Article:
Over the past two decades or so, both Pakistan and Romania have traversed political and economic trajectories that were more regional in character. This led both countries to focus more on their own regional dynamics.

Regular high level contacts between the two countries continue to further strengthen our friendship. In October last year, Foreign Secretaries of both countries had a detailed exchange of views. Foreign Minister Makhdoom Shah Mahmood Qureshi had a telephonic conversation with the Foreign Minister of Romania in summer this year. This was followed by a meeting between the two Foreign Ministers in New York on the sidelines of the UN General Assembly Session.

Both sides are expected to hold the next session of Bilateral Political Consultations soon. We are also working together to have an exchange of visits at the Foreign Ministers level which could be possibly followed by VVIP level exchange of visits. If the pandemic allows and the visits could be realized, these could further boost bilateral engagement between Pakistan and Romania.

Enhancing think tank and academic collaboration as well as cooperation in higher education with Romania remains one of our priorities. In December 2020, the Middle East Political & Economic Institute Bucharest signed an MoU on collaboration with the Institute of Strategic Studies Islamabad.

This year two more MoUs have been signed between Pakistani think tanks and their Romanian counterparts – one between Romanian Institute of Europe and Asia Studies (IRSEA) and the ISSI Islamabad and another between IRSEA and Centre for Global and Strategic Studies (CGSS) Islamabad.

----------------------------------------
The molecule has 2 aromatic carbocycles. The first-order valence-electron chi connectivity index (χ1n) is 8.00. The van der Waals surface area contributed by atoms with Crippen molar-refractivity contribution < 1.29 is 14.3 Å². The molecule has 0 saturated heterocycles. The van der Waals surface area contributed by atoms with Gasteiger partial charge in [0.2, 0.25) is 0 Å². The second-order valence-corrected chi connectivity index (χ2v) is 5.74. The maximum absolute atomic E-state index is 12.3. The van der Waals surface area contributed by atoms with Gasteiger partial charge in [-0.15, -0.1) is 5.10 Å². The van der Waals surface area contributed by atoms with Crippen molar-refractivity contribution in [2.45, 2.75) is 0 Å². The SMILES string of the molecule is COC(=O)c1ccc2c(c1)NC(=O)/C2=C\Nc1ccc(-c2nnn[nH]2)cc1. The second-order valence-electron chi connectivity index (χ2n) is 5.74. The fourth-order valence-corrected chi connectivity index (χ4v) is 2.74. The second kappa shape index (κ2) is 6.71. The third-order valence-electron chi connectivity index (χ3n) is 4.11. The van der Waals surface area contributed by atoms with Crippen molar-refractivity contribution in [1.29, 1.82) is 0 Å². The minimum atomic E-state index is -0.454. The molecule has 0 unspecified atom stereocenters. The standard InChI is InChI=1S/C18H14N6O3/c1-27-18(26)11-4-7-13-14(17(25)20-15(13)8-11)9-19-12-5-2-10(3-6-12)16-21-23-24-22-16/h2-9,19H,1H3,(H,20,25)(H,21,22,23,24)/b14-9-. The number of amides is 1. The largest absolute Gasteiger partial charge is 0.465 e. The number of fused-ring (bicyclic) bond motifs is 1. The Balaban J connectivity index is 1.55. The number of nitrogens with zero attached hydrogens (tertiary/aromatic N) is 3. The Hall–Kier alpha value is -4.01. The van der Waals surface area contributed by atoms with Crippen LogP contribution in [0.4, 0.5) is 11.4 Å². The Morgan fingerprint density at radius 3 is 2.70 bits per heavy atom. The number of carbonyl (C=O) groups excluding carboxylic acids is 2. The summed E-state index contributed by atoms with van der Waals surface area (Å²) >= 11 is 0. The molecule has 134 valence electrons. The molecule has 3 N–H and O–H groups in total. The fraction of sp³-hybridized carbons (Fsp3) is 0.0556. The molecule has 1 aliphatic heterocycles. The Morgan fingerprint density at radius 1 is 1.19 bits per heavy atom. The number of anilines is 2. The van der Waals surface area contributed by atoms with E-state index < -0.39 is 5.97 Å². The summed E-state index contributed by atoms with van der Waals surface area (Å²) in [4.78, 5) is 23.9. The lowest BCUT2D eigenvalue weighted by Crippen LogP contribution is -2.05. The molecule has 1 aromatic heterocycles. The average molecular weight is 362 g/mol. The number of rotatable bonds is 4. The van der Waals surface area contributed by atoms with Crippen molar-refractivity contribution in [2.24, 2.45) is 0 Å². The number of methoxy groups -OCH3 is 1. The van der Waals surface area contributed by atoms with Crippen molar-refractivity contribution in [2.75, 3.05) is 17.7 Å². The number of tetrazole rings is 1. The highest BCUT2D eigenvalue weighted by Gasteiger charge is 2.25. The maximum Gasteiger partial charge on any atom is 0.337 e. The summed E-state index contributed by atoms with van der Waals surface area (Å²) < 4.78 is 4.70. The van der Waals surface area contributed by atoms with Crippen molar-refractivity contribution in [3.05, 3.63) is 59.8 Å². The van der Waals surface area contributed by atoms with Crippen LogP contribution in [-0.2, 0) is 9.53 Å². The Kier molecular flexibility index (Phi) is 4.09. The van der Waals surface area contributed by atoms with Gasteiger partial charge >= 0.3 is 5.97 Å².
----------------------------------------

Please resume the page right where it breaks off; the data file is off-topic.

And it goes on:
Academic linkages have also been facilitated between universities (Bucharest University and Politehnica University on Romanian side Punjab University and Quaid-e-Azam University on Pakistan’s side).

Trade and economic relations between our two countries have significantly enhanced. This year’s January to October trade figures show 78 percent rise in Pakistan’s export to Romania.

I believe, our partnership in economic area has significant potential to grow further for the benefit of our two peoples.For expanding Pakistan’s exports to the entire spectrum of Romanian import market, we conducted a market research last winter. This market research report categorized the Romanian import commodities into three broader segments; the first segment wherein Romania’s overall imports are valued at more than US$ 01 billion annually, the second wherein Romania’s imports are valued over US$ 100 million but less than US$ 1 billion (or US$ 1000 million), and the third segment wherein Romania’s imports are valued at less than US$ 100 million per annum.

Among these three segments, the report which was shared with all the chambers and trade related organizations in Pakistan, recommended enhanced focus on specific items. In terms of services sector, Romania’s main focus of imports includes Commercial services; Travel; other business services; Transport; as well as Telecommunications, computer, and information services. At present, Romania remains dependent on the EU countries and the US for its imports. Among the EU countries, Germany, UK, France and Italy are the main service providers to Romania.

Pakistan is currently focused on Construction sector of Romania for provision of semi-skilled and skilled labor. We also have a very limited presence in Romania’s IT as well as oil & gas sectors in terms of skilled technical and professional expertise. For Pakistan, Telecommunications, computer, and information services could offer prospects.